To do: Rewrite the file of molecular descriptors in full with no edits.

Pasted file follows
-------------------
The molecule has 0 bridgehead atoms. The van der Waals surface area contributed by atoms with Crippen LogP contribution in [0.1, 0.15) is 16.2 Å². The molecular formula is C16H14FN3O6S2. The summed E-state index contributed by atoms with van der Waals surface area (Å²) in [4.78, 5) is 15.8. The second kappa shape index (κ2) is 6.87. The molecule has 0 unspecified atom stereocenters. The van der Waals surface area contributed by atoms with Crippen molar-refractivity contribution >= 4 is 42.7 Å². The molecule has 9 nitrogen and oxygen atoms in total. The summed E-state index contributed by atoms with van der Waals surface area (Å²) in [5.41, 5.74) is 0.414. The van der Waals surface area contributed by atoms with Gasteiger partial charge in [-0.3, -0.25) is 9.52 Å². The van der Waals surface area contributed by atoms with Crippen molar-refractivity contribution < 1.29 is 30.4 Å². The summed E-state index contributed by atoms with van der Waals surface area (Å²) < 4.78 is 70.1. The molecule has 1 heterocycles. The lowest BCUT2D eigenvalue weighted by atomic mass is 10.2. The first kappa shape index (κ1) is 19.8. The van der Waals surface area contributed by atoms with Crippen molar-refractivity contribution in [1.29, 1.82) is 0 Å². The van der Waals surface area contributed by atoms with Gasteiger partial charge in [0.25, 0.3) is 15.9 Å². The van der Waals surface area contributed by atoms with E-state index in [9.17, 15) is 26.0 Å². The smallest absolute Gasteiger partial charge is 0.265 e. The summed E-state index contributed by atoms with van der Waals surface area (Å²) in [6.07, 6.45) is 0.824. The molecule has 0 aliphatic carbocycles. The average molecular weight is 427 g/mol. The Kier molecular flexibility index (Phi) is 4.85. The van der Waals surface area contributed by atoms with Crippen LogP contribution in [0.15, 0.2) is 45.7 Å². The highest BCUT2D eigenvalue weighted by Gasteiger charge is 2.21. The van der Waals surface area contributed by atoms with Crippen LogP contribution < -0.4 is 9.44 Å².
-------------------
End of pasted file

The molecule has 0 bridgehead atoms. The van der Waals surface area contributed by atoms with Crippen LogP contribution in [0.1, 0.15) is 16.2 Å². The molecular formula is C16H14FN3O6S2. The summed E-state index contributed by atoms with van der Waals surface area (Å²) in [4.78, 5) is 15.8. The second kappa shape index (κ2) is 6.87. The molecule has 0 unspecified atom stereocenters. The van der Waals surface area contributed by atoms with Crippen molar-refractivity contribution >= 4 is 42.7 Å². The molecule has 9 nitrogen and oxygen atoms in total. The summed E-state index contributed by atoms with van der Waals surface area (Å²) in [5.41, 5.74) is 0.414. The van der Waals surface area contributed by atoms with Gasteiger partial charge in [-0.3, -0.25) is 9.52 Å². The van der Waals surface area contributed by atoms with Crippen molar-refractivity contribution < 1.29 is 30.4 Å². The summed E-state index contributed by atoms with van der Waals surface area (Å²) < 4.78 is 70.1. The molecule has 1 heterocycles. The lowest BCUT2D eigenvalue weighted by atomic mass is 10.2. The first kappa shape index (κ1) is 19.8. The van der Waals surface area contributed by atoms with Crippen molar-refractivity contribution in [1.29, 1.82) is 0 Å². The van der Waals surface area contributed by atoms with Gasteiger partial charge in [0.25, 0.3) is 15.9 Å². The van der Waals surface area contributed by atoms with E-state index in [9.17, 15) is 26.0 Å². The smallest absolute Gasteiger partial charge is 0.265 e. The summed E-state index contributed by atoms with van der Waals surface area (Å²) in [6.07, 6.45) is 0.824. The molecule has 0 aliphatic carbocycles. The average molecular weight is 427 g/mol. The Kier molecular flexibility index (Phi) is 4.85. The van der Waals surface area contributed by atoms with Crippen LogP contribution in [0.15, 0.2) is 45.7 Å². The highest BCUT2D eigenvalue weighted by Gasteiger charge is 2.21. The van der Waals surface area contributed by atoms with Crippen LogP contribution < -0.4 is 9.44 Å².